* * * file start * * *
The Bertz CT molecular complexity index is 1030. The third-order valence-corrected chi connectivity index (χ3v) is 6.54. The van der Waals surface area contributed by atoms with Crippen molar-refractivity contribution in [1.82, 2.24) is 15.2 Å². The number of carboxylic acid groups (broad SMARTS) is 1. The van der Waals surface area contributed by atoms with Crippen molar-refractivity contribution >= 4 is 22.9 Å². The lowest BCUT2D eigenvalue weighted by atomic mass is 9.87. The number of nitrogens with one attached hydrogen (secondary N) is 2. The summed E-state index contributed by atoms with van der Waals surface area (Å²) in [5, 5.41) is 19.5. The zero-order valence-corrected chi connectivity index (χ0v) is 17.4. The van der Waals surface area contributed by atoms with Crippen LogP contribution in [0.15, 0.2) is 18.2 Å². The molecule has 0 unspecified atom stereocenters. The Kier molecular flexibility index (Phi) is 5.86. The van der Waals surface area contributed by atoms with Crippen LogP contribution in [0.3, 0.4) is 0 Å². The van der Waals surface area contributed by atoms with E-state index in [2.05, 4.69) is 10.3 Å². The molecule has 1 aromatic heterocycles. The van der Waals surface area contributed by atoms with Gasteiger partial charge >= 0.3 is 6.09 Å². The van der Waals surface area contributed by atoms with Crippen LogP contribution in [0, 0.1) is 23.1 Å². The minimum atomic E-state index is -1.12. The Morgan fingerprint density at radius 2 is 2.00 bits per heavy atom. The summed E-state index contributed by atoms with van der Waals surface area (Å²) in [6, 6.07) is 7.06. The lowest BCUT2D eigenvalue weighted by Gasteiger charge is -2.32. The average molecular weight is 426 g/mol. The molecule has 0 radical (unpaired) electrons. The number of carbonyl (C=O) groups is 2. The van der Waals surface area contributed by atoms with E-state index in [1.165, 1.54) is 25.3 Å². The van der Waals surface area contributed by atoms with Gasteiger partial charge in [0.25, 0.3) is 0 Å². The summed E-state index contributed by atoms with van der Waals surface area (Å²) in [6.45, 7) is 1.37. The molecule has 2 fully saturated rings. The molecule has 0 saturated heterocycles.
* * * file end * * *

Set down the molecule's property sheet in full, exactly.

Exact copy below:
The Bertz CT molecular complexity index is 1030. The third-order valence-corrected chi connectivity index (χ3v) is 6.54. The van der Waals surface area contributed by atoms with Crippen molar-refractivity contribution in [1.82, 2.24) is 15.2 Å². The number of carboxylic acid groups (broad SMARTS) is 1. The van der Waals surface area contributed by atoms with Crippen molar-refractivity contribution >= 4 is 22.9 Å². The lowest BCUT2D eigenvalue weighted by atomic mass is 9.87. The number of nitrogens with one attached hydrogen (secondary N) is 2. The summed E-state index contributed by atoms with van der Waals surface area (Å²) in [5, 5.41) is 19.5. The zero-order valence-corrected chi connectivity index (χ0v) is 17.4. The van der Waals surface area contributed by atoms with Crippen LogP contribution in [0.15, 0.2) is 18.2 Å². The molecule has 0 unspecified atom stereocenters. The Kier molecular flexibility index (Phi) is 5.86. The van der Waals surface area contributed by atoms with Crippen LogP contribution in [0.3, 0.4) is 0 Å². The van der Waals surface area contributed by atoms with E-state index in [2.05, 4.69) is 10.3 Å². The molecule has 1 aromatic heterocycles. The van der Waals surface area contributed by atoms with Gasteiger partial charge >= 0.3 is 6.09 Å². The van der Waals surface area contributed by atoms with Crippen LogP contribution in [0, 0.1) is 23.1 Å². The minimum atomic E-state index is -1.12. The Morgan fingerprint density at radius 2 is 2.00 bits per heavy atom. The summed E-state index contributed by atoms with van der Waals surface area (Å²) in [6, 6.07) is 7.06. The lowest BCUT2D eigenvalue weighted by Gasteiger charge is -2.32. The average molecular weight is 426 g/mol. The molecule has 0 radical (unpaired) electrons. The number of carbonyl (C=O) groups is 2. The van der Waals surface area contributed by atoms with E-state index in [1.165, 1.54) is 25.3 Å². The van der Waals surface area contributed by atoms with Gasteiger partial charge in [0.25, 0.3) is 0 Å². The summed E-state index contributed by atoms with van der Waals surface area (Å²) in [6.45, 7) is 1.37. The molecule has 2 fully saturated rings. The molecule has 0 saturated heterocycles.